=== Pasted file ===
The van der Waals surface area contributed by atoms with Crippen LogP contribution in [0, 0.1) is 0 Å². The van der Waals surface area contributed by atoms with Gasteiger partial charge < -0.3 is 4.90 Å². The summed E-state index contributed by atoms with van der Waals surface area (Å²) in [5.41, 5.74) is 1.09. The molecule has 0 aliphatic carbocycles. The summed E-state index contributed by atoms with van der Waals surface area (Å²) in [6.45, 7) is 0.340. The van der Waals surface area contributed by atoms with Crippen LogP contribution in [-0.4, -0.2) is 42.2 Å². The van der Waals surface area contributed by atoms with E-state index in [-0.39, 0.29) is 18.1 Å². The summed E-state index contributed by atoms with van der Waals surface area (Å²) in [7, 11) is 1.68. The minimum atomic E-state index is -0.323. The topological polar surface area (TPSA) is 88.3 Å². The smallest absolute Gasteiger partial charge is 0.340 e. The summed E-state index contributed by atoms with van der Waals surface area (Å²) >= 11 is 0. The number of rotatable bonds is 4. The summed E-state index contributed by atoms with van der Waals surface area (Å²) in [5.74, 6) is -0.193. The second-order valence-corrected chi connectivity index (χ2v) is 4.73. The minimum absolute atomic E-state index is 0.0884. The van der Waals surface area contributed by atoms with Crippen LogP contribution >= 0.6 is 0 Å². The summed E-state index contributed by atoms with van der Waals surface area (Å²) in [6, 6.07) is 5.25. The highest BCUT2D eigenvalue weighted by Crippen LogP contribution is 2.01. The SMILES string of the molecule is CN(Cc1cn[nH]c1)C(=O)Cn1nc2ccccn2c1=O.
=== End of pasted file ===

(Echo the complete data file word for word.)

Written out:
The van der Waals surface area contributed by atoms with Crippen LogP contribution in [0, 0.1) is 0 Å². The van der Waals surface area contributed by atoms with Gasteiger partial charge < -0.3 is 4.90 Å². The summed E-state index contributed by atoms with van der Waals surface area (Å²) in [5.41, 5.74) is 1.09. The molecule has 0 aliphatic carbocycles. The summed E-state index contributed by atoms with van der Waals surface area (Å²) in [6.45, 7) is 0.340. The van der Waals surface area contributed by atoms with Crippen LogP contribution in [-0.4, -0.2) is 42.2 Å². The van der Waals surface area contributed by atoms with E-state index in [-0.39, 0.29) is 18.1 Å². The summed E-state index contributed by atoms with van der Waals surface area (Å²) in [7, 11) is 1.68. The minimum atomic E-state index is -0.323. The topological polar surface area (TPSA) is 88.3 Å². The smallest absolute Gasteiger partial charge is 0.340 e. The summed E-state index contributed by atoms with van der Waals surface area (Å²) >= 11 is 0. The number of rotatable bonds is 4. The summed E-state index contributed by atoms with van der Waals surface area (Å²) in [5.74, 6) is -0.193. The second-order valence-corrected chi connectivity index (χ2v) is 4.73. The minimum absolute atomic E-state index is 0.0884. The van der Waals surface area contributed by atoms with Crippen LogP contribution >= 0.6 is 0 Å². The summed E-state index contributed by atoms with van der Waals surface area (Å²) in [6, 6.07) is 5.25. The highest BCUT2D eigenvalue weighted by Crippen LogP contribution is 2.01. The SMILES string of the molecule is CN(Cc1cn[nH]c1)C(=O)Cn1nc2ccccn2c1=O.